Clean-Up the Dirty Act or Export it?

Some Examples of West to East Market Expansion Lines Being Sought by Regional Utilities
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Communities in Illinois are under even more pressure for regional high voltage transmission development to move power to the east than we are in Wisconsin. Here’s is a map of a small part of proposed development that I made for several groups there and some talking points that occurred to me as I worked on it:

1. In one of the MISO webinars I attended last year, it was mentioned that our current high capacity grid in the Midwest (the light blue lines) could carry about 39% of the projected wind development the industry says it can’t support. In 2011, our grid in the Midwest was base loaded with a blend that averaged 74% from coal plants and 13% from nuclear plants. The clean-up act dangled before consumers is to make our transmission system “greener,” but this goal becomes less achievable with a fatter grid system. Under current federal policies guiding the wholesale power markets, we ratepayers cannot stipulate that any single proposed transmission project be approved on the basis on carbon emission reduction performance. What goes for one, goes for all. Though we pay for all transmission, we have no way to guarantee environmental performance and do other effective energy planning under these policies. Transmission proposals are now preventing us from addressing key goals like creating sustainable energy jobs where we live, eliminating waste, lowering operation costs and decreasing transmission liabilities.

2. There is probably enough capacity in the current high voltage transmission system to carry all the renewables we can afford to add. Adding remote wind generation seems to be a lot more expensive than other ways to cut carbon emissions. As outlined by Bill Powers in his alternative proposals for San Diego and the Bay Area (great video), the most cost effective, job-generating solution is: (A) Dramatically cutting use with aggressive energy efficiency (B) Developing on site distributed generation which frees-up existing transmission to carry greater amounts of renewable energy while improving reliability. Wider adoption of distributed generation including rooftop solar becomes competitive when the money we are being asked to spend for enormous transmission system expansions is put on the planning table

3. Looking at results in Massachusetts, for every million dollars invested in Aggressive Energy Efficiency, electricity dependency can be cut by 1 Megawatt. Here in the Midwest, that Megawatt is 74% coal-generated on average. With smaller, more flexible investments than transmission expansion, studies suggest that we can cut use by 15% and directly cut carbon emission about 7-12% in the first 3-4 years. A goal reduction of cutting use 50% is achievable –on par with world efficiency standards. As for benefits, for each million invested into AEE, we get 42 jobs every year the program is funded; it lowers home/farm/business operation costs; it increases demand side management and system reliability and it opens up 1 Megawatt of space for locally produced renewable power and remote renewable power to be carried on our existing lines.

4. For every million dollars invested in remote wind power and expanding our national High Voltage Transmission system, we get 1/6 of Megawatt of power; about 12 jobs for only 3-5 years and lots of new infrastructure to keep safe from terrorists. These additions come with 40 years of inescapable debt, they insure increased home/farm/business operation costs, they do not curb carbon emissions overall because continuing to grow our waste quickly overtakes the small percentage of “green” we can afford to generate remotely.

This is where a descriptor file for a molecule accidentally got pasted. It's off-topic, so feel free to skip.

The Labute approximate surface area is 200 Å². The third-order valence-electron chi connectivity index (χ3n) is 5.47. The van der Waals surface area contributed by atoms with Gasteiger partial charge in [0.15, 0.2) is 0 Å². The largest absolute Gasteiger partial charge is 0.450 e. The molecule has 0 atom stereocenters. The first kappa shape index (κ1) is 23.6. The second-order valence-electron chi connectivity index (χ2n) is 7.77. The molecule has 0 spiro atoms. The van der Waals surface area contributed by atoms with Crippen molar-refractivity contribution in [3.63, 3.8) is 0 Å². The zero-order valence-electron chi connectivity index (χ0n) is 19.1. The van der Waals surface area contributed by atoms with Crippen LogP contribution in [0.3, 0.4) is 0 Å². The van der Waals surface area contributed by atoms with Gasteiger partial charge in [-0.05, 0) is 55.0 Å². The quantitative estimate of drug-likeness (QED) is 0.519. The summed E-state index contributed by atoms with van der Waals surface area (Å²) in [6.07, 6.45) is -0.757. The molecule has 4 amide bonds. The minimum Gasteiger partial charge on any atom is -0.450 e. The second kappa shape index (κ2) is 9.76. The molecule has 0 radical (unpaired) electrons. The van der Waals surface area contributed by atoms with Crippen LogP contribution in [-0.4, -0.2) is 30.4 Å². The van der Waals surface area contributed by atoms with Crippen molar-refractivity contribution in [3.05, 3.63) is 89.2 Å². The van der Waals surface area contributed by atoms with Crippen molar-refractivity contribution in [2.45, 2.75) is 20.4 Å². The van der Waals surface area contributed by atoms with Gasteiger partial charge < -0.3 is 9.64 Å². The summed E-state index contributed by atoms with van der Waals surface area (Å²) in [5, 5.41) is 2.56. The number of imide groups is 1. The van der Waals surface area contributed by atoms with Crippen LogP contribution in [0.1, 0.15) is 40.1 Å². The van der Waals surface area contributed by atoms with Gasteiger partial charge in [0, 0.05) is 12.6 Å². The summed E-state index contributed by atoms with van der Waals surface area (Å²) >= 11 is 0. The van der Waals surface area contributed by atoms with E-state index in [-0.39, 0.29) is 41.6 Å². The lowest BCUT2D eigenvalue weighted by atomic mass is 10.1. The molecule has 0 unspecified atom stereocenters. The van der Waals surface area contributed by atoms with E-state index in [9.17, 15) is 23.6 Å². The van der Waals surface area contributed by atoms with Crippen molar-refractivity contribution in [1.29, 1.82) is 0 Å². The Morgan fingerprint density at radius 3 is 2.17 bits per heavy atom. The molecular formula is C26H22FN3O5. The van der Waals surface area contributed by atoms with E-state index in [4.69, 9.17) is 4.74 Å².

5. If we build this west to east fattened pipe system like utilities desire, without accountability, we are guaranteed to go backwards in every way that counts: job creation, home/farm/business operation costs, the environment and reducing liabilities/dependencies on centralized power. How could remote wind make our act “dirtier?” By far, the largest existing generation capacity in the Midwest is coal. Building a significant amounts of remote generation is essentially cost prohibitive. In 2010, all of the wind farms in Iowa generated the equivalent of a 1070 Megawatt power plant– about the size of one, large coal plant. There are a good number of those on the map. Regional renewable generation was about 5-7% in 2010. On whose backs do we place the enormous funds needed to double or triple or quadruple these remote facilities? We pick it up in our rates and we pay for the transportation system.

6. “Wind Power from the Plains” sounds great but its not likely to achieve significant carbon emission reductions, especially affordably. Regional utilities have no intention of rolling back their production as a result of high capacity line additions. Consider this example: Wyoming, the 2nd largest energy producer in the county has a portfolio that in 2010 was 75% coal generation and 17% hydro. If we were to fatten the pipes that run out of Wyoming today by removing all transmission “congestion,” the blend would likely jump to 89% coal and 7% hydro power based on DOE analysis. Compare the cost to make that 89% mix “green” at $5,000,000 per Megawatt opposed to making the changes in our homes, farms, businesses and communities at $1,000,000 per Megawatt. Our challenge is not about what kind of power we generate, its about comprehensive, goal driven, accountable energy management. Its about top-down, centralized, liable power or being able to exercise self initiative towards greater energy self sufficiency. Its a matter of becoming aware that these options exist and getting our states to allow us to make investments that will make fulfilling work for us.

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